Third, he recognized his son’s right to choose his own path. Perhaps one of the hardest things for a parent to do is to let their children make their own decisions. Our Heavenly Father allows us to choose our own path and if we choose the wrong path we must pay the price. The prodigal son went as far into sin as a person can go. He had wasted his inheritance and now found himself sitting in a pigpen eating the scraps. He finally realizes that there is a way out of the mess that he had gotten himself into. He arose and started for home. There he found his father waiting for him with open arms. Wayward children always need to know they can come home.

Fourth, this father was the priest of the family. He pointed the family in the right direction. He led the family in worship. When the prodigal son came to himself he remembered his father and most of all knew that his father still loved him. Today fathers need to be the priest of the home, giving spiritual guidance and love.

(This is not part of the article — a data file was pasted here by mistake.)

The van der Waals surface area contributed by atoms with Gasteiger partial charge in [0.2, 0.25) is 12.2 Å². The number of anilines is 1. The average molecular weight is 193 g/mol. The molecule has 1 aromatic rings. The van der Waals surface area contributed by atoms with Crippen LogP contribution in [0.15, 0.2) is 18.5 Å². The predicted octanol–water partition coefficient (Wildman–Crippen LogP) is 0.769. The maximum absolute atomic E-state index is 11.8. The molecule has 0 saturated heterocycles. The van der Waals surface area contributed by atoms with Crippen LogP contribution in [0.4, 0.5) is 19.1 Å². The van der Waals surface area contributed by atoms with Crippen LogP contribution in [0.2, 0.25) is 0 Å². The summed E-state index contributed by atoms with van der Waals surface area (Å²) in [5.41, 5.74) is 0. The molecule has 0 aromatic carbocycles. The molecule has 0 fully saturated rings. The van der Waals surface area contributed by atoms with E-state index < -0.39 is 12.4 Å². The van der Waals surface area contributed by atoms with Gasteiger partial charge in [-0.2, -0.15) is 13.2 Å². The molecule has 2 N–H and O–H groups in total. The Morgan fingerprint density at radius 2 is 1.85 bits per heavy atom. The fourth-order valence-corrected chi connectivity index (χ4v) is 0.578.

Fifth, he prayed for his family. Fathers need to pray for their family. When the prodigal son came home his father was watching for him. He had been interceding in prayer for his son to return home.

Sixth, he did not condemn or judge his son. He had compassion on his son. He was thankful that his son had come home and honored his return with a celebration. He restored him back to the family as a son rather than as one of the hired servants.

And seventh, this father loved his children equally. He did not show favoritism between his two sons. He loved his older son who had chosen to stay with him. Even though the younger son had wasted his life, his father still loved him and did not hesitate to welcome him home. Regardless of whether a child chooses right or wrong, he or she still needs to know that dad loves them. Our Heavenly Father loves us even when we do wrong and when we repent His arms are open wide to receive us and to restore us without grudge or hesitation.